Newspaper article The Topeka Capital-Journal

Governing Is Much Harder Than Winning

Newspaper article The Topeka Capital-Journal

Governing Is Much Harder Than Winning

Article excerpt

America is so deeply divided today that voters backing Donald Trump and Hillary Clinton don't just live on different continents from each other.

They live on different planets.

If current trends continue, and Clinton becomes the next president, she will find that governing this fractured country is a much harder job than winning the election.

Polls consistently show sharp splits along critical fault lines: race and gender, education and geography, ideology and party. But those fissures did not open this year. They've been widening for decades, fueled by tectonic shifts in the American political landscape.

Voters are sorting themselves into like-minded communities, listening to media outlets that reinforce their preconceptions, and growing more hostile to others who don't share their views.

The latest ABC News tracking poll gives Clinton a nine-point lead, but the horse race is less interesting than the internal breakdowns. Take race. Trump's margin among white voters is four points; Clinton's lead among non-whites is 54 points. Or gender. Women favor Clinton by 20 percent; men back her by only three points. Or education. Voters without college degrees split almost evenly; college graduates support Clinton by 25 points.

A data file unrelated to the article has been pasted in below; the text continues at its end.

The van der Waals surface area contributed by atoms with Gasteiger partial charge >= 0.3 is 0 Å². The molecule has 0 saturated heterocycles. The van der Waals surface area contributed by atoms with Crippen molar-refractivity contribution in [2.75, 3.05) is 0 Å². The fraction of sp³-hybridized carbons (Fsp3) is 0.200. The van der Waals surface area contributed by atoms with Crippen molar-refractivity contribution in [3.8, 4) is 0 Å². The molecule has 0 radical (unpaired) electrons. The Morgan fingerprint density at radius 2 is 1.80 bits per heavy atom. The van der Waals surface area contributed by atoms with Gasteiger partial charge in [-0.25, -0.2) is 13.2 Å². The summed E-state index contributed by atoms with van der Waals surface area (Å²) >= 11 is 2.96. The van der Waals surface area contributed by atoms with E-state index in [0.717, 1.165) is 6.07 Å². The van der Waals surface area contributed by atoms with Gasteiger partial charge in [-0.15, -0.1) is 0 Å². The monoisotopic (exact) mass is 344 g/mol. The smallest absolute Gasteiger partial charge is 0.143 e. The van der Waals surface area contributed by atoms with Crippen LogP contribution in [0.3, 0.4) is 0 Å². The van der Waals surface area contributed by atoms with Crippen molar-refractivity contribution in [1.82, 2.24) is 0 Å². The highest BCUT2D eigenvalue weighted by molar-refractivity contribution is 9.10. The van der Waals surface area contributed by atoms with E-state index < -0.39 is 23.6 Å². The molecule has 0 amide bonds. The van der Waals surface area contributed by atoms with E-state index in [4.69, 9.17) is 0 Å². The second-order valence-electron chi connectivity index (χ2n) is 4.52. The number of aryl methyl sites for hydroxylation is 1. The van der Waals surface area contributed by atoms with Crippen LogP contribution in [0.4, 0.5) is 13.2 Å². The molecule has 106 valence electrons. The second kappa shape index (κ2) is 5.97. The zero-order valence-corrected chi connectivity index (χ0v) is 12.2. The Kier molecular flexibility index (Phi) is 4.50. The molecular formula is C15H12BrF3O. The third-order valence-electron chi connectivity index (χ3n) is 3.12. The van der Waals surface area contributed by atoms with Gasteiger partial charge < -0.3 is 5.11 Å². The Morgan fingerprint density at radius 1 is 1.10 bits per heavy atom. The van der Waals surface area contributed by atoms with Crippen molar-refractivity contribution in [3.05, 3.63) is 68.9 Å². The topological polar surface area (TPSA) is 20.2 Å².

These divisions play into longer-running trends, one of which is the ideological polarization between the parties. Over the last generation, two noble tribes in American politics have become virtually extinct: progressive Republicans, mainly from the Northeast and Upper Midwest, and conservative Southern Democrats. Without their balance and ballast, America is approaching a European model, with a liberal party called the Democrats and a conservative party called the Republicans.

That polarization has been aggravated by escalating partisan animosity. …

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